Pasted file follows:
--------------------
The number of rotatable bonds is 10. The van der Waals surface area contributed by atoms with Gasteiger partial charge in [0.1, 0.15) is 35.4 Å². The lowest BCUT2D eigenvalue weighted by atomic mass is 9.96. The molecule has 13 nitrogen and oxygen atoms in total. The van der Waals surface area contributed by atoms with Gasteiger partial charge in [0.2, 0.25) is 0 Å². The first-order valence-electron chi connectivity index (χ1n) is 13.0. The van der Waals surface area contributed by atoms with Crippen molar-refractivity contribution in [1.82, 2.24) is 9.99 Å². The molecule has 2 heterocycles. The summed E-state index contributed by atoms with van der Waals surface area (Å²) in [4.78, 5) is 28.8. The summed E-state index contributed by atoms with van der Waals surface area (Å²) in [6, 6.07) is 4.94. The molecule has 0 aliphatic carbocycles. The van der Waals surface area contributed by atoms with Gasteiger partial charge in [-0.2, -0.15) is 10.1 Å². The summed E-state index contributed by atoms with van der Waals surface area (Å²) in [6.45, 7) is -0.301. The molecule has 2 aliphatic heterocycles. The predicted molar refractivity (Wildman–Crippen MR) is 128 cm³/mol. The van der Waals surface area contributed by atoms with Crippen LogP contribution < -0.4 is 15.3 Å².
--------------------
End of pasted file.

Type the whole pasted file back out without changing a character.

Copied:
The number of rotatable bonds is 10. The van der Waals surface area contributed by atoms with Gasteiger partial charge in [0.1, 0.15) is 35.4 Å². The lowest BCUT2D eigenvalue weighted by atomic mass is 9.96. The molecule has 13 nitrogen and oxygen atoms in total. The van der Waals surface area contributed by atoms with Gasteiger partial charge in [0.2, 0.25) is 0 Å². The first-order valence-electron chi connectivity index (χ1n) is 13.0. The van der Waals surface area contributed by atoms with Crippen molar-refractivity contribution in [1.82, 2.24) is 9.99 Å². The molecule has 2 heterocycles. The summed E-state index contributed by atoms with van der Waals surface area (Å²) in [4.78, 5) is 28.8. The summed E-state index contributed by atoms with van der Waals surface area (Å²) in [6, 6.07) is 4.94. The molecule has 0 aliphatic carbocycles. The van der Waals surface area contributed by atoms with Gasteiger partial charge in [-0.2, -0.15) is 10.1 Å². The summed E-state index contributed by atoms with van der Waals surface area (Å²) in [6.45, 7) is -0.301. The molecule has 2 aliphatic heterocycles. The predicted molar refractivity (Wildman–Crippen MR) is 128 cm³/mol. The van der Waals surface area contributed by atoms with Crippen LogP contribution < -0.4 is 15.3 Å².